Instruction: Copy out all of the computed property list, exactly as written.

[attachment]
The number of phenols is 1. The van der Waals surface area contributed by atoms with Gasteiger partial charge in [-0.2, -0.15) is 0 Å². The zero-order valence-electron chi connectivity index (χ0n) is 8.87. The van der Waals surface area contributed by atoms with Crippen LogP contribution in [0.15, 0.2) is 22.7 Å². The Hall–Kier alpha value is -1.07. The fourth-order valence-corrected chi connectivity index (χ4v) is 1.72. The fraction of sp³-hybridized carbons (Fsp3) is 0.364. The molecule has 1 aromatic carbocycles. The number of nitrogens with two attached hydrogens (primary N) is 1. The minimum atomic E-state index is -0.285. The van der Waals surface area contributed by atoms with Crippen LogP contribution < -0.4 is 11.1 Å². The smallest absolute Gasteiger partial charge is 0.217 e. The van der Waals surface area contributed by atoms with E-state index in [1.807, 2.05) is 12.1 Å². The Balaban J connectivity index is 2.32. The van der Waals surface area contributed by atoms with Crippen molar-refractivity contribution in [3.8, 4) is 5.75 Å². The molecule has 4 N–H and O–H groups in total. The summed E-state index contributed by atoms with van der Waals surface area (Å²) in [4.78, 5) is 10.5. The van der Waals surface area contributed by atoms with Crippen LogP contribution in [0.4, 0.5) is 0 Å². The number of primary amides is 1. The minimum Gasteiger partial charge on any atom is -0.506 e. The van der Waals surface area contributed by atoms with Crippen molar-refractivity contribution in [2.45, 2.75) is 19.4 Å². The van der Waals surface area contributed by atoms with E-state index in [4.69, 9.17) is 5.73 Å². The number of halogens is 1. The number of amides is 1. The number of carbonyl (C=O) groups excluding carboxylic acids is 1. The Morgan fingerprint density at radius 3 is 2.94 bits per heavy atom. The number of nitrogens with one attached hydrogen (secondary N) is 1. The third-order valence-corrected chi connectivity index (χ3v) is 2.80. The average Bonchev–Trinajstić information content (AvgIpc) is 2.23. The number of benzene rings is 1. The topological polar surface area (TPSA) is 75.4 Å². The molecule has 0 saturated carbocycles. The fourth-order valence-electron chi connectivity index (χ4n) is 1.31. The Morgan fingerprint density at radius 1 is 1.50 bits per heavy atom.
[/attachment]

The number of phenols is 1. The van der Waals surface area contributed by atoms with Gasteiger partial charge in [-0.2, -0.15) is 0 Å². The zero-order valence-electron chi connectivity index (χ0n) is 8.87. The van der Waals surface area contributed by atoms with Crippen LogP contribution in [0.15, 0.2) is 22.7 Å². The Hall–Kier alpha value is -1.07. The fourth-order valence-corrected chi connectivity index (χ4v) is 1.72. The fraction of sp³-hybridized carbons (Fsp3) is 0.364. The molecule has 1 aromatic carbocycles. The number of nitrogens with two attached hydrogens (primary N) is 1. The minimum atomic E-state index is -0.285. The van der Waals surface area contributed by atoms with Crippen LogP contribution < -0.4 is 11.1 Å². The smallest absolute Gasteiger partial charge is 0.217 e. The van der Waals surface area contributed by atoms with E-state index in [1.807, 2.05) is 12.1 Å². The Balaban J connectivity index is 2.32. The van der Waals surface area contributed by atoms with Crippen molar-refractivity contribution in [3.8, 4) is 5.75 Å². The molecule has 4 N–H and O–H groups in total. The summed E-state index contributed by atoms with van der Waals surface area (Å²) in [4.78, 5) is 10.5. The van der Waals surface area contributed by atoms with Crippen LogP contribution in [0.4, 0.5) is 0 Å². The number of primary amides is 1. The minimum Gasteiger partial charge on any atom is -0.506 e. The van der Waals surface area contributed by atoms with Crippen molar-refractivity contribution in [2.45, 2.75) is 19.4 Å². The van der Waals surface area contributed by atoms with E-state index in [4.69, 9.17) is 5.73 Å². The number of halogens is 1. The number of amides is 1. The number of carbonyl (C=O) groups excluding carboxylic acids is 1. The Morgan fingerprint density at radius 3 is 2.94 bits per heavy atom. The number of nitrogens with one attached hydrogen (secondary N) is 1. The third-order valence-corrected chi connectivity index (χ3v) is 2.80. The average Bonchev–Trinajstić information content (AvgIpc) is 2.23. The number of benzene rings is 1. The topological polar surface area (TPSA) is 75.4 Å². The molecule has 0 saturated carbocycles. The fourth-order valence-electron chi connectivity index (χ4n) is 1.31. The Morgan fingerprint density at radius 1 is 1.50 bits per heavy atom.